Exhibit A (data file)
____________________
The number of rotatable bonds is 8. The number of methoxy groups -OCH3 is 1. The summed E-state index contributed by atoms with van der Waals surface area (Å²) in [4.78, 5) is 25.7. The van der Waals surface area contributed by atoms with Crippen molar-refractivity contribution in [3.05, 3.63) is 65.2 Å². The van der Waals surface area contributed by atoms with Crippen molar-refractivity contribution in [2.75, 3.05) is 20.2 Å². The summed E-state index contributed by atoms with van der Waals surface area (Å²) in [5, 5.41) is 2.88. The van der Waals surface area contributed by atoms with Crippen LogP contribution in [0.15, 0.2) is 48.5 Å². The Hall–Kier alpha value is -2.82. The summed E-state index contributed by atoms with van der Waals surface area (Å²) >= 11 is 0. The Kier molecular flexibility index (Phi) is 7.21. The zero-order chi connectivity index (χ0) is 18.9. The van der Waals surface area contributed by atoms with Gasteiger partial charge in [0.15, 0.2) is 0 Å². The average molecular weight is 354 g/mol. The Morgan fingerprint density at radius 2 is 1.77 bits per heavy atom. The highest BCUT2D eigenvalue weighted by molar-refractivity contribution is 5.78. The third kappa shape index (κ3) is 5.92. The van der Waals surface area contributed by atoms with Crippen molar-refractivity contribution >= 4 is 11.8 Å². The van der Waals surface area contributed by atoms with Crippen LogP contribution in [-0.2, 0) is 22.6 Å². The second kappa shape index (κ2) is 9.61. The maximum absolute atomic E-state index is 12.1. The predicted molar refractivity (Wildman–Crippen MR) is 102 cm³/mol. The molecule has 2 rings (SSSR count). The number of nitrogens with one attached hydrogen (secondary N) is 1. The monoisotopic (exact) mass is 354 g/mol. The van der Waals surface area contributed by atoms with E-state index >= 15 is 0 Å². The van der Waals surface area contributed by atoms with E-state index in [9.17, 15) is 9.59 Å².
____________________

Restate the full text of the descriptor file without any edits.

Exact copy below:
The number of rotatable bonds is 8. The number of methoxy groups -OCH3 is 1. The summed E-state index contributed by atoms with van der Waals surface area (Å²) in [4.78, 5) is 25.7. The van der Waals surface area contributed by atoms with Crippen molar-refractivity contribution in [3.05, 3.63) is 65.2 Å². The van der Waals surface area contributed by atoms with Crippen molar-refractivity contribution in [2.75, 3.05) is 20.2 Å². The summed E-state index contributed by atoms with van der Waals surface area (Å²) in [5, 5.41) is 2.88. The van der Waals surface area contributed by atoms with Crippen LogP contribution in [0.15, 0.2) is 48.5 Å². The Hall–Kier alpha value is -2.82. The summed E-state index contributed by atoms with van der Waals surface area (Å²) >= 11 is 0. The Kier molecular flexibility index (Phi) is 7.21. The zero-order chi connectivity index (χ0) is 18.9. The van der Waals surface area contributed by atoms with Gasteiger partial charge in [0.15, 0.2) is 0 Å². The average molecular weight is 354 g/mol. The Morgan fingerprint density at radius 2 is 1.77 bits per heavy atom. The highest BCUT2D eigenvalue weighted by molar-refractivity contribution is 5.78. The third kappa shape index (κ3) is 5.92. The van der Waals surface area contributed by atoms with Crippen molar-refractivity contribution >= 4 is 11.8 Å². The van der Waals surface area contributed by atoms with Crippen LogP contribution in [-0.2, 0) is 22.6 Å². The second kappa shape index (κ2) is 9.61. The maximum absolute atomic E-state index is 12.1. The predicted molar refractivity (Wildman–Crippen MR) is 102 cm³/mol. The molecule has 2 rings (SSSR count). The number of nitrogens with one attached hydrogen (secondary N) is 1. The monoisotopic (exact) mass is 354 g/mol. The van der Waals surface area contributed by atoms with E-state index >= 15 is 0 Å². The van der Waals surface area contributed by atoms with E-state index in [9.17, 15) is 9.59 Å².